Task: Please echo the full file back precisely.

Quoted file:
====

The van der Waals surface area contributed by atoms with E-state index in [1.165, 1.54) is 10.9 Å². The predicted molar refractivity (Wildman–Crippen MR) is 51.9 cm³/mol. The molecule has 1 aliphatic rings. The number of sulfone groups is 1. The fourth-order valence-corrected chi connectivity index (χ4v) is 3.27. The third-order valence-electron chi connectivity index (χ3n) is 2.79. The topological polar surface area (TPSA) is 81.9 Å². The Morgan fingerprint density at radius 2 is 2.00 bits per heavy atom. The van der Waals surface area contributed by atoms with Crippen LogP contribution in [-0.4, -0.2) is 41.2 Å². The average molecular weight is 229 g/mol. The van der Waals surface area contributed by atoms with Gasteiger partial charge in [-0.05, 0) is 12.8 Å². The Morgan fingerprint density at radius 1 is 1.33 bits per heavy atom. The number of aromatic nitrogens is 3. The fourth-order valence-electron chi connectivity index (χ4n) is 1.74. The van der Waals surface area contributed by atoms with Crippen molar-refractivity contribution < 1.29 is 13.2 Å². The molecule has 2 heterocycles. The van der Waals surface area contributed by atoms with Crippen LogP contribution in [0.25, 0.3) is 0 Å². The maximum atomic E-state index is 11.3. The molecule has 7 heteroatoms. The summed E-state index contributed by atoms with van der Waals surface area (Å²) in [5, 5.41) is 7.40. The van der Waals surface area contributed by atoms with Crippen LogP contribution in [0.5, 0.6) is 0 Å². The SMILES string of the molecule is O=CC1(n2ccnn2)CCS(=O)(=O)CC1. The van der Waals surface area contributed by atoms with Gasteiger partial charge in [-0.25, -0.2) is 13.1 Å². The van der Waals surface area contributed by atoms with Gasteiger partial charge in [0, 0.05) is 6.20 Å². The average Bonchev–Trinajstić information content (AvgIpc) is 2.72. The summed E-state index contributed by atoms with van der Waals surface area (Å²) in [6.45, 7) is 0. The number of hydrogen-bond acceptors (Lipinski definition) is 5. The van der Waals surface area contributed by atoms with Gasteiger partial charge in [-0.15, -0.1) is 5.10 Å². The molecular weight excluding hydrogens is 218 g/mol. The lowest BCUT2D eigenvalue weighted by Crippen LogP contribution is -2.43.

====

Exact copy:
The van der Waals surface area contributed by atoms with E-state index in [1.165, 1.54) is 10.9 Å². The predicted molar refractivity (Wildman–Crippen MR) is 51.9 cm³/mol. The molecule has 1 aliphatic rings. The number of sulfone groups is 1. The fourth-order valence-corrected chi connectivity index (χ4v) is 3.27. The third-order valence-electron chi connectivity index (χ3n) is 2.79. The topological polar surface area (TPSA) is 81.9 Å². The Morgan fingerprint density at radius 2 is 2.00 bits per heavy atom. The van der Waals surface area contributed by atoms with Crippen LogP contribution in [-0.4, -0.2) is 41.2 Å². The average molecular weight is 229 g/mol. The van der Waals surface area contributed by atoms with Gasteiger partial charge in [-0.05, 0) is 12.8 Å². The Morgan fingerprint density at radius 1 is 1.33 bits per heavy atom. The number of aromatic nitrogens is 3. The fourth-order valence-electron chi connectivity index (χ4n) is 1.74. The van der Waals surface area contributed by atoms with Crippen molar-refractivity contribution < 1.29 is 13.2 Å². The molecule has 2 heterocycles. The van der Waals surface area contributed by atoms with Crippen LogP contribution in [0.25, 0.3) is 0 Å². The maximum atomic E-state index is 11.3. The molecule has 7 heteroatoms. The summed E-state index contributed by atoms with van der Waals surface area (Å²) in [5, 5.41) is 7.40. The van der Waals surface area contributed by atoms with Crippen LogP contribution in [0.5, 0.6) is 0 Å². The SMILES string of the molecule is O=CC1(n2ccnn2)CCS(=O)(=O)CC1. The van der Waals surface area contributed by atoms with Gasteiger partial charge in [-0.25, -0.2) is 13.1 Å². The van der Waals surface area contributed by atoms with Gasteiger partial charge in [0, 0.05) is 6.20 Å². The average Bonchev–Trinajstić information content (AvgIpc) is 2.72. The summed E-state index contributed by atoms with van der Waals surface area (Å²) in [6.45, 7) is 0. The number of hydrogen-bond acceptors (Lipinski definition) is 5. The van der Waals surface area contributed by atoms with Gasteiger partial charge in [-0.15, -0.1) is 5.10 Å². The molecular weight excluding hydrogens is 218 g/mol. The lowest BCUT2D eigenvalue weighted by Crippen LogP contribution is -2.43.